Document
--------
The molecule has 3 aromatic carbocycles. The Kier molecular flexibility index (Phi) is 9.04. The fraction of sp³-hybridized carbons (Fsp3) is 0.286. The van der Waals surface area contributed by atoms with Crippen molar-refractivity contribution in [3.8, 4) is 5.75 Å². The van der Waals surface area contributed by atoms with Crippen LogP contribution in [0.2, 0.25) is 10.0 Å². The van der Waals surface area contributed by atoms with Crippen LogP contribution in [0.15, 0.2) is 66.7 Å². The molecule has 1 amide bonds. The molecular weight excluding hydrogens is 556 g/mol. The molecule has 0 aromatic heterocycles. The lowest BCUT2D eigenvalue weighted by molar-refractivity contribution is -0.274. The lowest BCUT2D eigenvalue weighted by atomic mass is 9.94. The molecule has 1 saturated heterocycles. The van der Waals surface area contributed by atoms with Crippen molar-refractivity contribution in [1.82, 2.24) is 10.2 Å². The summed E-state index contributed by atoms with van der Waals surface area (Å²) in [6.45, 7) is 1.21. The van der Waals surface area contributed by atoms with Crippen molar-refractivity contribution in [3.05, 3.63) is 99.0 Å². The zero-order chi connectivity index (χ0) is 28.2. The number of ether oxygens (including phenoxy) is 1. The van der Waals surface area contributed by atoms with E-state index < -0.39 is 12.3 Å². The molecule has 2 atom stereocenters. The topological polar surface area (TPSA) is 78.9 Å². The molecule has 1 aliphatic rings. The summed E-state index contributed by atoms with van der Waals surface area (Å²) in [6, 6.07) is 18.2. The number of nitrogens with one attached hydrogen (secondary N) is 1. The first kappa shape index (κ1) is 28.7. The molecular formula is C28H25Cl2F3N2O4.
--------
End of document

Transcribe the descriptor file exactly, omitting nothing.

The molecule has 3 aromatic carbocycles. The Kier molecular flexibility index (Phi) is 9.04. The fraction of sp³-hybridized carbons (Fsp3) is 0.286. The van der Waals surface area contributed by atoms with Crippen molar-refractivity contribution in [3.8, 4) is 5.75 Å². The van der Waals surface area contributed by atoms with Crippen LogP contribution in [0.2, 0.25) is 10.0 Å². The van der Waals surface area contributed by atoms with Crippen LogP contribution in [0.15, 0.2) is 66.7 Å². The molecule has 1 amide bonds. The molecular weight excluding hydrogens is 556 g/mol. The molecule has 0 aromatic heterocycles. The lowest BCUT2D eigenvalue weighted by molar-refractivity contribution is -0.274. The lowest BCUT2D eigenvalue weighted by atomic mass is 9.94. The molecule has 1 saturated heterocycles. The van der Waals surface area contributed by atoms with Crippen molar-refractivity contribution in [1.82, 2.24) is 10.2 Å². The summed E-state index contributed by atoms with van der Waals surface area (Å²) in [6.45, 7) is 1.21. The van der Waals surface area contributed by atoms with Crippen molar-refractivity contribution in [3.05, 3.63) is 99.0 Å². The zero-order chi connectivity index (χ0) is 28.2. The number of ether oxygens (including phenoxy) is 1. The van der Waals surface area contributed by atoms with E-state index < -0.39 is 12.3 Å². The molecule has 2 atom stereocenters. The topological polar surface area (TPSA) is 78.9 Å². The molecule has 1 aliphatic rings. The summed E-state index contributed by atoms with van der Waals surface area (Å²) in [6, 6.07) is 18.2. The number of nitrogens with one attached hydrogen (secondary N) is 1. The first kappa shape index (κ1) is 28.7. The molecular formula is C28H25Cl2F3N2O4.